Schools across the UK have had their minds opened to the subtle ideologies contained in children’s literature, encouraging a more critical perspective.
Since 2016, Dr Ann Alston, a Senior Lecturer in UWE Bristol’s College of Arts, Technology and Environment, has worked with education experts across South Wales and South East England to show the importance of questioning how children’s books portray race, domestic life and identity.
Dr Alston’s research has revealed that, for more than 200 years, picture books and young adult fiction have carried a subtle ideological power. One of the most striking findings was the prevalence of outmoded ideas of domesticity, with portrayals of the “good mother” as homemaker versus the implicitly sexualised “bad mother”.
Roald Dahl’s work, which had received relatively little critical analysis before Dr Alston’s research, was highlighted for its traditionalist undertones, including his depiction of women, race and identity. Dr Alston drew particular attention to the problematic “othering” across Dahl’s characters.
The educational charity Cumberland Lodge was inspired by Dr Alston’s research to spark critical conversations with children. Through workshops that have reached more than 450 children, the charity actively encouraged a more creative approach to considering how to build inclusive communities.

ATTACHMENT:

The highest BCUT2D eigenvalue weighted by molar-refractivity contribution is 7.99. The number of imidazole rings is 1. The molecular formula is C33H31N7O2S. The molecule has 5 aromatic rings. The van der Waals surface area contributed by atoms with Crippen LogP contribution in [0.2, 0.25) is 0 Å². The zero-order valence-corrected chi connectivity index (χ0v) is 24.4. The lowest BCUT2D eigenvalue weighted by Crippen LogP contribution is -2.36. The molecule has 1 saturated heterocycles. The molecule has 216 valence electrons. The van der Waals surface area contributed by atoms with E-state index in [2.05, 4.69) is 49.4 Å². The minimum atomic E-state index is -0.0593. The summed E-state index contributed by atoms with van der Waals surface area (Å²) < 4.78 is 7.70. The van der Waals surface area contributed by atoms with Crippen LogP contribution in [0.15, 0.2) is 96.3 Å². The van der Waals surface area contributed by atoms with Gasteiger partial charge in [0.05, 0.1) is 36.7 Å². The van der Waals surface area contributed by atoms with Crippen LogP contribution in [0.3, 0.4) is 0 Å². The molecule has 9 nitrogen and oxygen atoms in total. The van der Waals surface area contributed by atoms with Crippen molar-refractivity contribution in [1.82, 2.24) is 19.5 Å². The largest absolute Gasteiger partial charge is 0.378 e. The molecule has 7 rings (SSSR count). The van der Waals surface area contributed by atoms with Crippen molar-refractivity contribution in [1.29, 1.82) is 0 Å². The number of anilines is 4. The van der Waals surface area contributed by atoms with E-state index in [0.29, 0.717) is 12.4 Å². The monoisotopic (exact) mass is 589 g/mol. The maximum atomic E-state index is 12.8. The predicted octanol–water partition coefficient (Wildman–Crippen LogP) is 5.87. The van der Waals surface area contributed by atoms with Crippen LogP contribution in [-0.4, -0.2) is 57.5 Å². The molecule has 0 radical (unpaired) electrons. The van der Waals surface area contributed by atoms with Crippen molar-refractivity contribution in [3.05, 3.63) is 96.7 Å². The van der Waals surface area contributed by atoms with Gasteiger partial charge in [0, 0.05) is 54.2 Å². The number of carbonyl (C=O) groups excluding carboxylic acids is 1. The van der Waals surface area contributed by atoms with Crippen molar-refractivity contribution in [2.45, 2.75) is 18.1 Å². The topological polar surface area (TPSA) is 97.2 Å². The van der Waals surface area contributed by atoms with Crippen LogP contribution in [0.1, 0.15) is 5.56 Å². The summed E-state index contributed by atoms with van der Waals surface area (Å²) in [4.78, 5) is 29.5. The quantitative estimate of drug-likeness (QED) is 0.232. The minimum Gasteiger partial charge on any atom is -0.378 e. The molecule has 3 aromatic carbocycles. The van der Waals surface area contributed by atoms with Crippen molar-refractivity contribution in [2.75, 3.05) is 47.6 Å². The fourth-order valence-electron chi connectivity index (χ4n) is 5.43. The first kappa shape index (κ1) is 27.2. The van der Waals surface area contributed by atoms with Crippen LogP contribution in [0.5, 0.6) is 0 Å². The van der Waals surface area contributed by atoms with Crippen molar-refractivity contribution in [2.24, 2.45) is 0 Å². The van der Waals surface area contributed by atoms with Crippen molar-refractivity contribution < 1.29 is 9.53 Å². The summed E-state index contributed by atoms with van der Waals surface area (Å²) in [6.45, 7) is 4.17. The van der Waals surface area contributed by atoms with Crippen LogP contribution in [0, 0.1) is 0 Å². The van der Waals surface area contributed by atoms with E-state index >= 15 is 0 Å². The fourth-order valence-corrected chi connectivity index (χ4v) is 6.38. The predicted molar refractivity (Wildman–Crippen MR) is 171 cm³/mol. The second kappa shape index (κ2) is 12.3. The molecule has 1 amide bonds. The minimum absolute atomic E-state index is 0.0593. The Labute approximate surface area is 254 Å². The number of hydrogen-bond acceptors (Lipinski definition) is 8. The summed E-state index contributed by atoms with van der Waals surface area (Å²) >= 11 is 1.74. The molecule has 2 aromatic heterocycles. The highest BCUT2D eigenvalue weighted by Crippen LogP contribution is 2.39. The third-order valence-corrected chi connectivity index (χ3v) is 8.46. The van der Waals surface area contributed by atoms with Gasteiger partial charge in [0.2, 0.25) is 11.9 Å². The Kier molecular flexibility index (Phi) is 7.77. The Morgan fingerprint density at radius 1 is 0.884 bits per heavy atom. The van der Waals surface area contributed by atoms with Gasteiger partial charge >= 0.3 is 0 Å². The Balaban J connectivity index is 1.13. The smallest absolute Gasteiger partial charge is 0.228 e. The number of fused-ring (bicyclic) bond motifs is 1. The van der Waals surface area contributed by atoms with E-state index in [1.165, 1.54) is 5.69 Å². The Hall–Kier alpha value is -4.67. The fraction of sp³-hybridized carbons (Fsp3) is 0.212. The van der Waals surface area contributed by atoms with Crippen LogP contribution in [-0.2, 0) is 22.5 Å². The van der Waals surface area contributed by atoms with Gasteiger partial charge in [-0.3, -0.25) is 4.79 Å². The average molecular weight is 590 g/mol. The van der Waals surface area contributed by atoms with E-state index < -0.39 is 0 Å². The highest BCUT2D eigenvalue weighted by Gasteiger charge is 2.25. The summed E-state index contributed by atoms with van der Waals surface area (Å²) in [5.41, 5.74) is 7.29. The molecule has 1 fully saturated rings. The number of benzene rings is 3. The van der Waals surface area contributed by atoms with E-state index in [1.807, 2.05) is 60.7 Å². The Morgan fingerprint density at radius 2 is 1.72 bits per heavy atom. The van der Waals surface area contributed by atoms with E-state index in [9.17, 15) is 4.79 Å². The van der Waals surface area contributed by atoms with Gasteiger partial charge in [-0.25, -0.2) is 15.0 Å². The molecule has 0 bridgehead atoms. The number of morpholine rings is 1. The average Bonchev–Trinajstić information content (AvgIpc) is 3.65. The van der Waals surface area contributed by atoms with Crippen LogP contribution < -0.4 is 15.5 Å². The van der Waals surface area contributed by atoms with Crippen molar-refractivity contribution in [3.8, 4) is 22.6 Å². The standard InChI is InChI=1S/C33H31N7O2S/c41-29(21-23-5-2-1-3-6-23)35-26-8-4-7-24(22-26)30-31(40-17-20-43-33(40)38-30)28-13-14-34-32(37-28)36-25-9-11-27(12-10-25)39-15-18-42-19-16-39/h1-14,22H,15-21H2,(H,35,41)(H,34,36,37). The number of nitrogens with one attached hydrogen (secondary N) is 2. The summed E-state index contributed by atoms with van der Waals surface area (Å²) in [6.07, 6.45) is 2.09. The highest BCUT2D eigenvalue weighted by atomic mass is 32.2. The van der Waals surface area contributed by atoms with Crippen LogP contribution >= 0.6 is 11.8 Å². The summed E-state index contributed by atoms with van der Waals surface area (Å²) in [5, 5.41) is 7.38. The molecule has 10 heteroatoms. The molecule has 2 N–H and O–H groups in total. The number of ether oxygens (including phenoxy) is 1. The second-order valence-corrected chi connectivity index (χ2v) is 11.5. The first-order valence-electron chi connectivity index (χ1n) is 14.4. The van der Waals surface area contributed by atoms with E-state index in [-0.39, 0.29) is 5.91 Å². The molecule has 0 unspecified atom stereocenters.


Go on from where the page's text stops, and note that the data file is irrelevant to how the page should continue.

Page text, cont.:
Dr Alston’s work on Dahl formed the basis of a webinar produced for the training provider Just Imagine, reaching 500 viewers in the UK, US, Australia, China and Pakistan. This was followed by an article in the critically-acclaimed magazine Primary Matters, distributed to almost 3,000 primary practitioners in England and Wales.
Through keynote speeches and teacher training sessions, Dr Alston reached more than 500 student teachers, teachers and senior school leaders, giving them the knowledge and confidence to discuss stereotypes, diversify their choice of texts and change how they teach, with a knock-on effect of increasing children’s enthusiasm for reading.
Inspiring young readers
Two schools in Cardiff benefited from Dr Alston’s role in delivering research-based class sessions, assemblies and Continuing Professional Development (CPD) sessions for teachers. One of those schools was moved to invest £15,000 on diversifying its library, earning a reputation as a reading school. It was later awarded £4,000 to showcase good practice in combining literature and science.
Dr Alston’s research also prompted her to advocate for greater diversity in the publishing world – the independent publisher Book Island, already a well-regarded company, noted that the research had further impacted the questions and criteria they applied when choosing which texts to publish and had shed light more generally on publishers as gatekeepers.
To assist with home-schooling during lockdown, Dr Alston created two online videos for Book Island, an independent publisher of picture books that saw an increase in sales after being able to directly attract young readers.